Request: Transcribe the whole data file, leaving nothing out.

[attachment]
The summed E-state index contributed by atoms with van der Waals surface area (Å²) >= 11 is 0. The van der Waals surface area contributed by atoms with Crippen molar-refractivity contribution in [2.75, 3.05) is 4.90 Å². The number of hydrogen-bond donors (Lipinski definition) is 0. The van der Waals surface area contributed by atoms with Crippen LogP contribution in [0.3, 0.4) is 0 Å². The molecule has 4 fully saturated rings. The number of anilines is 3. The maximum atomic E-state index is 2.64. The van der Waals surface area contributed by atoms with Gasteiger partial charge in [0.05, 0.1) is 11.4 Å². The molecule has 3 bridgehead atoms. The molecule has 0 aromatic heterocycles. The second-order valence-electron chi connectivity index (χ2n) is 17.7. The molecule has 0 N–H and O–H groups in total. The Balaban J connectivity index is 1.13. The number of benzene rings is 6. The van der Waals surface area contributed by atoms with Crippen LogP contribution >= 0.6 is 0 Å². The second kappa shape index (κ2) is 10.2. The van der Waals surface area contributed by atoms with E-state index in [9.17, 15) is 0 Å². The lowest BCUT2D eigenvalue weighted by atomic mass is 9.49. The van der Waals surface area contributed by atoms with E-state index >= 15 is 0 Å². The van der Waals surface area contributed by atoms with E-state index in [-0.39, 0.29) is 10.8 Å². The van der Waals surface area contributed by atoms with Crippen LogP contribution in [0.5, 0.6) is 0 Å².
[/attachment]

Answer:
The summed E-state index contributed by atoms with van der Waals surface area (Å²) >= 11 is 0. The van der Waals surface area contributed by atoms with Crippen molar-refractivity contribution in [2.75, 3.05) is 4.90 Å². The number of hydrogen-bond donors (Lipinski definition) is 0. The van der Waals surface area contributed by atoms with Crippen LogP contribution in [0.3, 0.4) is 0 Å². The molecule has 4 fully saturated rings. The number of anilines is 3. The maximum atomic E-state index is 2.64. The van der Waals surface area contributed by atoms with Gasteiger partial charge in [0.05, 0.1) is 11.4 Å². The molecule has 3 bridgehead atoms. The molecule has 0 aromatic heterocycles. The second-order valence-electron chi connectivity index (χ2n) is 17.7. The molecule has 0 N–H and O–H groups in total. The Balaban J connectivity index is 1.13. The number of benzene rings is 6. The van der Waals surface area contributed by atoms with Crippen LogP contribution >= 0.6 is 0 Å². The second kappa shape index (κ2) is 10.2. The van der Waals surface area contributed by atoms with E-state index in [9.17, 15) is 0 Å². The lowest BCUT2D eigenvalue weighted by atomic mass is 9.49. The van der Waals surface area contributed by atoms with E-state index >= 15 is 0 Å². The van der Waals surface area contributed by atoms with E-state index in [-0.39, 0.29) is 10.8 Å². The van der Waals surface area contributed by atoms with Crippen LogP contribution in [0.5, 0.6) is 0 Å².